BOSTON — Boston Marathon bomber Dzhokhar Tsarnaev’s lawyers rested their case May 11 in their bid to save him from execution after death penalty opponent Sister Helen Prejean testified that he expressed genuine sorrow for the victims.
“No one deserves to suffer like they did,” Prejean quoted him as saying.
The prosecution wrapped up its case as well May 11. The sides will return May 13 to give closing arguments, after which the Federal jury will decide whether the 21-year-old Tsarnaev should be put to death or receive life in prison.
Prejean, a Roman Catholic nun whose story was told in the 1995 movie Dead Man Walking, starring Susan Sarandon and Sean Penn, met with Tsarnaev five times since March at the request of the defense.
Prejean, who smiled at Tsarnaev several times during her testimony, said she could hear “pain” in his voice when he said he regretted what happened to the victims in the 2013 attack, which left three people dead and more than 260 wounded.
“I had every reason to think that he was taking it in and that he was genuinely sorry for what he did,” Prejean testified as the final witness for the defense in the penalty phase of the trial.
Prosecutors had fought unsuccessfully to keep Prejean off the witness stand.
During cross-examination by prosecutor William Weinreb, Prejean acknowledged she’s considered one of the leading death penalty opponents in the country and believes no one deserves to be executed, no matter what the crime.
Liz Norden, the mother of brothers J.P. and Paul Norden, who each lost a leg in the bombings, was unmoved by what Prejean had to say about Tsarnaev.
“If he was that remorseful, then he should have gotten up on the stand and said how sorry he is,” Norden said. “To have other people get up and talk on his behalf, it means nothing to me.”
Tsarnaev was convicted of all 30 charges against him, including 17 that carry the possibility of the death penalty. He did not take the stand during either phase of the case.
The 12-member jury must be unanimous for him to get the death penalty. If even one juror votes against execution, he will be sentenced to life in prison.
The defense team called more than 40 witnesses during the penalty phase in hope of convincing the jury that Tsarnaev is a “good kid” who fell under the influence of his radical older brother, 26-year-old Tamerlan Tsarnaev, who died in a getaway attempt days after the bombing.
Dzhokhar Tsarnaev’s teachers recalled a sweet, hardworking boy, while his Russian family members wept as they described a kind and gentle child who cried during The Lion King.
A psychiatrist said Tsarnaev’s father struggled with severe post-traumatic stress disorder, while others described a mother who became obsessed with religion.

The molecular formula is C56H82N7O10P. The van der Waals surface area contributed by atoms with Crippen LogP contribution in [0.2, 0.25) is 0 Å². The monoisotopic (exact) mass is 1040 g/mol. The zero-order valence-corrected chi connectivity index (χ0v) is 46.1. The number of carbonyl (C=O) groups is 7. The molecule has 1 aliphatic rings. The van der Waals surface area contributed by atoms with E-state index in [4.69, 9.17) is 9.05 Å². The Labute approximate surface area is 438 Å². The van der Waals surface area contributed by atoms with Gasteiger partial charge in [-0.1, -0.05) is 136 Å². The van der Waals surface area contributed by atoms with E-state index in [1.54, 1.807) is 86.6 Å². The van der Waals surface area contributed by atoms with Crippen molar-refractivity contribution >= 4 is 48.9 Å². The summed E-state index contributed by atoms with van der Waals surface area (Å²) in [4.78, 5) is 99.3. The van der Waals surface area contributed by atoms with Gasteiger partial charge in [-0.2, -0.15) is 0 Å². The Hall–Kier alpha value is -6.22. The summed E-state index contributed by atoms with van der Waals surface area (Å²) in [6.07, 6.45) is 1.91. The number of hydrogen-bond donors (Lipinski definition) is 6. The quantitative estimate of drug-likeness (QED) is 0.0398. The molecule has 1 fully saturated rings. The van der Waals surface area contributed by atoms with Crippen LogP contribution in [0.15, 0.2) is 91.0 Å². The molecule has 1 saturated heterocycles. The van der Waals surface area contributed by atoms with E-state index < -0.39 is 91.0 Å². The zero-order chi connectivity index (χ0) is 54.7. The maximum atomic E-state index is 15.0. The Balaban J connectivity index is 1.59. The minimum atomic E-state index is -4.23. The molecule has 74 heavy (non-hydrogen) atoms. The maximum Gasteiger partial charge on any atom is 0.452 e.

Prosecutors, during their case, called bombing victims who gave heartbreaking testimony about watching loved ones die or having their legs blown off.
The government portrayed Tsarnaev as a full partner with his brother in the attack and someone so heartless that he planted a bomb behind a group of children, killing 8-year-old Martin Richard.
Hours after both sides rested in the trial, Tsarnaev’s lawyers filed a motion asking the judge to strike one of the aggravators cited by prosecutors in arguing for the death penalty.
In their filing, the defense said prosecutors have not shown the impact of the boy’s death on his family.
The victim impact factor centers on the prosecution’s contention Tsarnaev caused “injury, harm and loss” to the three fatally injured bombing victims and their families.
Tsarnaev’s lawyers said prosecutors “called no witnesses and offered no evidence” to establish the factor as it applies to Martin and his family.
“This means, at a minimum, that a jury cannot weight ‘victim impact’ as a factor on death’s side of the scales based solely on the jurors’ inevitably strong feelings of sympathy and grief for a young murder victim or for his family,” Tsarnaev’s lawyers wrote.
Prosecutors did not immediately respond to the defense motion.
The boy’s father, Bill Richard, testified during the first phase of the trial, but no one from his family testified during the sentencing phase.
Days before the sentencing phase began, Bill Richard and his wife, Denise Richard, released a statement to The Boston Globe in which they urged prosecutors to take the death penalty off the table in exchange for Tsarnaev serving the rest of his life in prison with no possibility of appeal.
Prosecutors rested their case in the first phase of the trial after calling Steve Woolfenden, a man who said he heard Denise Richard pleading with her son after the explosion left the boy mortally wounded.
Woolfenden said he could hear Denise Richard repeatedly say, “Martin. Please.” He said he looked at the boy and knew he was close to death.
Bill Richard also described looking at his son and knowing he could not be saved, then grabbing his younger daughter, Jane Richard, to get help for her. Her leg had been blown off.
(DENISE LAVOIE, AP Legal Affairs Writer)